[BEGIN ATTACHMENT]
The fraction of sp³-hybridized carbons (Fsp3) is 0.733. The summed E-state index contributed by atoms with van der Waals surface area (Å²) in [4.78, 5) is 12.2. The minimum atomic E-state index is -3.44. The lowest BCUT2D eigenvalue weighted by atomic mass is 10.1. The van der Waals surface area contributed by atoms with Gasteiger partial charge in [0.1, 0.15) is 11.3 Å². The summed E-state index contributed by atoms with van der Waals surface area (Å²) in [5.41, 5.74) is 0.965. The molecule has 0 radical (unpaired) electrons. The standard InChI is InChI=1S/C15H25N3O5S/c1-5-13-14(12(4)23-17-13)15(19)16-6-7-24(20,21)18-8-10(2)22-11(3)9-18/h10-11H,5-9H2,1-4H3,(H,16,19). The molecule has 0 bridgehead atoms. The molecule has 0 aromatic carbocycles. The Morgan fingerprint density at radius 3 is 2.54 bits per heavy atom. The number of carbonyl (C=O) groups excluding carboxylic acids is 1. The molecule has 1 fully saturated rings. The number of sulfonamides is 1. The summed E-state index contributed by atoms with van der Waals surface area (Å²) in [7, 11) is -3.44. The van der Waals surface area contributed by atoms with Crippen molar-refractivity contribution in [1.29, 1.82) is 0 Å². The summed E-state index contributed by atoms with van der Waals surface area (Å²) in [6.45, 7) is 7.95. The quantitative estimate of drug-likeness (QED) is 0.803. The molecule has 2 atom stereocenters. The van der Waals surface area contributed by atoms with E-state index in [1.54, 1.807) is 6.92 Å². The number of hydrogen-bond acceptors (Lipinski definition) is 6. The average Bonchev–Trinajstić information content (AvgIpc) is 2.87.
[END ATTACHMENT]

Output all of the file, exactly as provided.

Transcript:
The fraction of sp³-hybridized carbons (Fsp3) is 0.733. The summed E-state index contributed by atoms with van der Waals surface area (Å²) in [4.78, 5) is 12.2. The minimum atomic E-state index is -3.44. The lowest BCUT2D eigenvalue weighted by atomic mass is 10.1. The van der Waals surface area contributed by atoms with Gasteiger partial charge in [0.1, 0.15) is 11.3 Å². The summed E-state index contributed by atoms with van der Waals surface area (Å²) in [5.41, 5.74) is 0.965. The molecule has 0 radical (unpaired) electrons. The standard InChI is InChI=1S/C15H25N3O5S/c1-5-13-14(12(4)23-17-13)15(19)16-6-7-24(20,21)18-8-10(2)22-11(3)9-18/h10-11H,5-9H2,1-4H3,(H,16,19). The molecule has 0 bridgehead atoms. The molecule has 0 aromatic carbocycles. The Morgan fingerprint density at radius 3 is 2.54 bits per heavy atom. The number of carbonyl (C=O) groups excluding carboxylic acids is 1. The molecule has 1 fully saturated rings. The number of sulfonamides is 1. The summed E-state index contributed by atoms with van der Waals surface area (Å²) in [7, 11) is -3.44. The van der Waals surface area contributed by atoms with Crippen molar-refractivity contribution in [1.29, 1.82) is 0 Å². The summed E-state index contributed by atoms with van der Waals surface area (Å²) in [6.45, 7) is 7.95. The quantitative estimate of drug-likeness (QED) is 0.803. The molecule has 2 atom stereocenters. The van der Waals surface area contributed by atoms with E-state index in [1.54, 1.807) is 6.92 Å². The number of hydrogen-bond acceptors (Lipinski definition) is 6. The average Bonchev–Trinajstić information content (AvgIpc) is 2.87.